We recently got our hands on Tormach’s new small form factor 4th Axis the microARC. Paired with some Fusion 360 beta 4th axis, this 100mm 4th axis rotary is a fantastic accessory for machinists at all levels. With a small footprint, the microARC is incredibly versatile – and its harmonic drive gearbox makes it incredibly rigid and nearly backlash-free.
The beauty of the microARC paired with Fusion 360 is the accessibility this brings to hobby users. The 4th axis is designed to fit on any of Tormach’s mills – from the hobbyist PCNC 440 to the prosumer-level MX line – offering new capabilities that machines at this level may not have had before. Leverage these capabilities with Fusion 360’s positional and simultaneous multi-axis toolpaths, and this opens the door for functionality that was previously unheard of at the hobby and even prosumer level.
We set the microARC up on our Tormach 1100MX using the SMW subplate, which allows for easy removal, setup, and repeatability of the 4th axis. Putting the microARC through its paces, we designed a part that would test both 3+1 axis machining AND simultaneous “true 4th axis” machining. When 3+1 machining, the 4th indexes between cutting operations. During simultaneous work, the A-axis is rotating while at least one (but often two) additional axis of the machine is moving, allowing the machining of geometry wrapped around the part or would otherwise require 3D surfacing.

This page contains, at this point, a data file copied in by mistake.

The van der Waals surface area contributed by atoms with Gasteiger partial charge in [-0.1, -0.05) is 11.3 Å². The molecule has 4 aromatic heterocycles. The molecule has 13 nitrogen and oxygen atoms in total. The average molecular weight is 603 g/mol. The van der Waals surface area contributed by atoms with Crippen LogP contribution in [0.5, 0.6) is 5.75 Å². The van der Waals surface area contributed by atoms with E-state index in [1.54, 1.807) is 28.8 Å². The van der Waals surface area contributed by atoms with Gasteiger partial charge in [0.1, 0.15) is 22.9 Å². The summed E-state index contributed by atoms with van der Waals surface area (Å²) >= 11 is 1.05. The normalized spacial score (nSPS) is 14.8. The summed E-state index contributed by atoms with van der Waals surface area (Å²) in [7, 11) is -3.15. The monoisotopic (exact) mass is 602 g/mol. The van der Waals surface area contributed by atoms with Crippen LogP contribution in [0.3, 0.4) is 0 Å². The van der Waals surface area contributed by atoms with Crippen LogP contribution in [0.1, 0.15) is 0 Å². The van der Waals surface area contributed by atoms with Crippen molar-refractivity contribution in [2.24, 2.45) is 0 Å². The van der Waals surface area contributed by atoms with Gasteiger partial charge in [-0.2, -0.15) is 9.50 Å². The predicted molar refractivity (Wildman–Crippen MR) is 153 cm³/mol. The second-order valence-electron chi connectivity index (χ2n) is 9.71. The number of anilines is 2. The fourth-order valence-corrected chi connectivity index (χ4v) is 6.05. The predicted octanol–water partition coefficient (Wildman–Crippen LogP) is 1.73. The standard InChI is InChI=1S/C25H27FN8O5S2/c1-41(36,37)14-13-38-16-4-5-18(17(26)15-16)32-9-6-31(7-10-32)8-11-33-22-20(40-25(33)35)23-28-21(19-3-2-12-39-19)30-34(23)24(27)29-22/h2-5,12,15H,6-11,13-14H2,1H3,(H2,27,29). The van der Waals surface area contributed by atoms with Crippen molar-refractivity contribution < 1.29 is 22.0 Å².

Fusion already supports simultaneous machining: 2D pocket, 2D Adaptive, and 2D Contour allow the toolpath to be wrapped around cylindrical features. But what about more complex features? Fusion has two additional toolpaths that support complex simultaneous 4th axis machining: Flow and Rotary. Both toolpaths are both in beta (at least as they related to 4th axis CAM), but still worth testing. The video below walks through tips and tricks on how to program them, including how to access the beta mode!